In the following description, numerous details are set forth to provide an understanding of some embodiments of this disclosure. It will be understood by those of ordinary skill in the art that the system and/or method may be practised without these details and that numerous variations or modifications of the described embodiments may be possible.
In general, this disclosure relates to a method or a system for performing well treatment. A gel with the proppant is injected into the wellbore extending into the subterranean formation. Additionally, a clean fluid, for example, a low-viscosity fluid, is injected into the wellbore. The low-viscosity fluid and the gel can be injected simultaneously or alternately (in turns). Moreover, gas is injected into the proppant-bearing gel, or the low-viscosity fluid, or into both of them. In some embodiments, during the injection of the gel and low-viscosity fluid, a cross-linking agent is regularly added to the flow to obtain slugs (pulses) based on the cross-linked gel.
During the hydraulic fracturing, fluids of various densities and various viscosities are used. Within the context of this disclosure, the term “proppant fluid” (“proppant-laden slurry”, “viscous fluid”, or “dirty” fluid) is used. The term “proppant fluid” implies the presence of a proppant (or a propping agent), for example, sand suspended in the fluid, e.g., a gel. Within this disclosure, the term “clean fluid” (or “low-viscosity fluid”, or “clean” fluid) is also used to designate a fluid that does not contain a proppant (the proppant particles). At the same time, it is not actually “clean”, because some additives of other types may be added to the fluid, such as chemical agents, activators, friction-reducing polymers, fibres, etc. The proppant fluid, for example, a gel having properties that differ from the properties of the low-viscosity fluid, is immiscible with the low-viscosity fluid during a certain period of time, for example, due to the cross-linked polymeric structure of the proppant fluid, differences in the fluid viscosity, hydrophobic/hydrophilic properties, emulsion formation, flow stress, and/or other properties. When the fluids with different rheological properties are injected into the well, they are injected in slugs, or “pulses” (for example, see publication SPE-171221-RU).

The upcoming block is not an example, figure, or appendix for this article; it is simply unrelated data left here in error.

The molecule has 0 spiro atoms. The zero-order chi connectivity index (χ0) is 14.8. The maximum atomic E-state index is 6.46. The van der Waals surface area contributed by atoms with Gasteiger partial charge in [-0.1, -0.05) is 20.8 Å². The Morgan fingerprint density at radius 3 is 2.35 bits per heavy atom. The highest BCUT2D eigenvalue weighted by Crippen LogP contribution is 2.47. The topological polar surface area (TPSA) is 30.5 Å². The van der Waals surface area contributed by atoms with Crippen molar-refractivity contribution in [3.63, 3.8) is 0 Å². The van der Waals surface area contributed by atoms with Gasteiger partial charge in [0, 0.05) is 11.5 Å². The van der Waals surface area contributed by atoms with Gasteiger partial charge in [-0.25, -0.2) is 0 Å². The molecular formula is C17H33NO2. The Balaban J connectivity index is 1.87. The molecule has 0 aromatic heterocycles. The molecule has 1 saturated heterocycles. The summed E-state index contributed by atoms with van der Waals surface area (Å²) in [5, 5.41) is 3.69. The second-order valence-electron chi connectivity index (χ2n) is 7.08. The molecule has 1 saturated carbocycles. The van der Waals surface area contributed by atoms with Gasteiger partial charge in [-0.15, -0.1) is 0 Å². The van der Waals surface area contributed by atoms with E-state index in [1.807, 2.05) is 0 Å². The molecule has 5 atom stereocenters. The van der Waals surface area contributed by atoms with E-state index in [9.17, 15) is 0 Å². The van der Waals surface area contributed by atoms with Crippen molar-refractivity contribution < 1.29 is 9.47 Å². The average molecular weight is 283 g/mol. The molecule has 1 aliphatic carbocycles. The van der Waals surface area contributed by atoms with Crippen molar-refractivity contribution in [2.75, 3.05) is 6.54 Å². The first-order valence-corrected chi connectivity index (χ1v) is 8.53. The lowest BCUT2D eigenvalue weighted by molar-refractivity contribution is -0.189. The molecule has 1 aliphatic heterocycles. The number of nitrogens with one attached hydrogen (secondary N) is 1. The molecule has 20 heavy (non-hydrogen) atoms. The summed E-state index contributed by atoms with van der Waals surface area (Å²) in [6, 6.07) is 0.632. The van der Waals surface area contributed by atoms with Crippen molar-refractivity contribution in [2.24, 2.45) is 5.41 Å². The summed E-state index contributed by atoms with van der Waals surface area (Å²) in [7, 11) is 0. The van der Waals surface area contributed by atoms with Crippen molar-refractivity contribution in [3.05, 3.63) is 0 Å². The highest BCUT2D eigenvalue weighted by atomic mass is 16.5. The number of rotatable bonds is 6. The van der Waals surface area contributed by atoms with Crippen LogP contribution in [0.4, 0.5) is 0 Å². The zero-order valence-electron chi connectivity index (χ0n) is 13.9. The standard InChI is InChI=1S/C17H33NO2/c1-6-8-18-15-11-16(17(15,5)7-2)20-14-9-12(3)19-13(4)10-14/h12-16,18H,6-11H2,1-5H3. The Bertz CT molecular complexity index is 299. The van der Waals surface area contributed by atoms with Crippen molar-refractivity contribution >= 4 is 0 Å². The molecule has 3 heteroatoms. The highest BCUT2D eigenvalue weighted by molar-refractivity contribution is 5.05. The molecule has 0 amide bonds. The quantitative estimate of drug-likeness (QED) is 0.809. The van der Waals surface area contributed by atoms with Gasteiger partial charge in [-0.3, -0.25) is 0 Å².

Under downhole conditions, besides the proppant and low-viscosity fluids, additional additives are used, for example, fibres, plastic balls and hollow spheres, surfactants, bactericides, clay stabilisers, additives for improving the gel stability at high temperatures, etc.
During the well treatment, the proppant fluid, for example, a gel with proppant, is separated into the proppant agglomerates, which are injected together with the low-viscosity fluid under pressure into the fractures, which in turn lead them to the subterranean formation. The settling rate of the proppant agglomerates in the low-viscosity fluid medium is known to depend on the specific weight of the agglomerate and the effective viscosity and density of the surrounding fluid.
Within this disclosure, the gas is injected upstream of the junction point of the proppant and low-viscosity fluid flows, or at the junction point of the flows, or downstream of the junction point. The junction (mixing) point of flows can be regarded as a zone of a certain extent, e.g. a wellhead, or a pipe section. When the gas is injected into the proppant fluid, the specific density of the resulting foamed fluid or foamed gel decreases. The “foamed fluid” or “foamed gel” means that this gel or this fluid contains gas bubbles under downhole conditions.
The presence of the gas and the proppant fluid, wherein the gas acts as an agent controlling the proppant agglomerate buoyancy, ensures better proppant placement along the length of the hydraulic fracture because of the reduced specific weight of the proppant agglomerates compared to the proppant particles (see Examples 1, 2).